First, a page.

In this second of two programs celebrating the life and work of the late Maya Angelou, Bill Moyers revisits a 1988 documentary in which he and Angelou attended a conference in Texas on "Facing Evil."
Evil was a topic about which Angelou, the victim of childhood rape and virulent racism, had a lot to say. Rape caused her to retreat into silence for five years. It was "a dire kind of evil because rape on the body of a young person more often than not introduces cynicism, and there is nothing quite so tragic as a young cynic because it means the person has gone from knowing nothing to believing nothing. In my case, I was saved in that muteness, you see, in the sordida, I was saved. And I was able to draw from human thought, human disappointments and triumphs, enough to triumph myself."
She recited the lyrics of a song she wrote for Roberta Flack about her crippled Uncle Willie, who made sure she and others knew their lessons and "left for our generation and generations to come a legacy so rich." She read from the poetry of African-American poet Paul Laurence Dunbar as well as her own: "There in those pleated faces/I see the auction block/The chains and slavery's coffles/The whip and lash and stock./My fathers speak in voices/That shred my fact and sound/They say, but, sugar, it was our submission/that made your world go round.''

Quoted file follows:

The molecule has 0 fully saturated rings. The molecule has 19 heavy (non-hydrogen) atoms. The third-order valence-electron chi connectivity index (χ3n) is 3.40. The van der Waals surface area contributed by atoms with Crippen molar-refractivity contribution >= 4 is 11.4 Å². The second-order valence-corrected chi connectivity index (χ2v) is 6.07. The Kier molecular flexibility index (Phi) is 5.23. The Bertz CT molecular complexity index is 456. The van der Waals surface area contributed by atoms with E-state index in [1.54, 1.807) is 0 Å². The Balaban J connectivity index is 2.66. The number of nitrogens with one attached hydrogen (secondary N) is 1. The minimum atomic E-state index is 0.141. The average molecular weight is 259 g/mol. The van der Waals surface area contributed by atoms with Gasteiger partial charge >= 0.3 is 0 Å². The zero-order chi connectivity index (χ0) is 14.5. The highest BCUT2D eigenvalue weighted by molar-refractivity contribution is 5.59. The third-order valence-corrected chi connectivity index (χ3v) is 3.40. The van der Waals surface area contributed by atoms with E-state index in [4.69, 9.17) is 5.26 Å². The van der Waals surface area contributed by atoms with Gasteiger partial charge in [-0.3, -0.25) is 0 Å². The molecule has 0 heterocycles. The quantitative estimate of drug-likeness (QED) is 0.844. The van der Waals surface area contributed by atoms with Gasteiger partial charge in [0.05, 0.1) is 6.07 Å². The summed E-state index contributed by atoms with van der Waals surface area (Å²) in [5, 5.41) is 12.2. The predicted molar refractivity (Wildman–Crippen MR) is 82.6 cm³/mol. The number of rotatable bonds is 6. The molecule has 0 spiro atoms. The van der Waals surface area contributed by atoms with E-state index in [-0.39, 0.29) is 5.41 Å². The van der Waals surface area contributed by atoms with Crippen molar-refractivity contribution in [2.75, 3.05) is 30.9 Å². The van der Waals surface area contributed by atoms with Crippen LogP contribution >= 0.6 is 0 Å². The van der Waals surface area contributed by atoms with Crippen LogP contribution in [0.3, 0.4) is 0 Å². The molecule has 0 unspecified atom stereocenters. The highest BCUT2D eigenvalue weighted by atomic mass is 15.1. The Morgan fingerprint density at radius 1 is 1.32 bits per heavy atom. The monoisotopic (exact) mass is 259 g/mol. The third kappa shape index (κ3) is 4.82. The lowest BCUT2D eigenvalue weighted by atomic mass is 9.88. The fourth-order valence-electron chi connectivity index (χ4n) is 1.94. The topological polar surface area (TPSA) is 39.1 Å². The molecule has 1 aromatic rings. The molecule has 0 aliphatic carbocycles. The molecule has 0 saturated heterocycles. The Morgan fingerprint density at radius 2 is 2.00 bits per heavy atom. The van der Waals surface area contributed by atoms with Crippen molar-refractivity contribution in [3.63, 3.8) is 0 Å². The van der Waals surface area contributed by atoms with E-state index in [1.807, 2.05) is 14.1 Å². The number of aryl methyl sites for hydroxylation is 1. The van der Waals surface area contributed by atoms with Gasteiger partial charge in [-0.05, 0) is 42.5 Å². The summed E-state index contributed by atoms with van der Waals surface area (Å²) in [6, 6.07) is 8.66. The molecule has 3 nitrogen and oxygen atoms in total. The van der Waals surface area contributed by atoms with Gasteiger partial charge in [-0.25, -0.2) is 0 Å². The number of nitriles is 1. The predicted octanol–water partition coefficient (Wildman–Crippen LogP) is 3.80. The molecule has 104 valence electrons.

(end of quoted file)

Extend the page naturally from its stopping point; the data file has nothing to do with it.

"We need the courage to create ourselves daily, to be bodacious enough to create ourselves daily -- as Christians, as Jews, as Muslims, as thinking, caring, laughing, loving human beings," she said at the conference. "I think that the courage to confront evil and turn it by dint of will into something applicable to the development of our evolution, individually and collectively, is exciting, honorable."
Bill Moyers hosts a weekly hour of compelling conversation about the state of American democracy, featuring a range of scholars, activists, scientists, and newsmakers.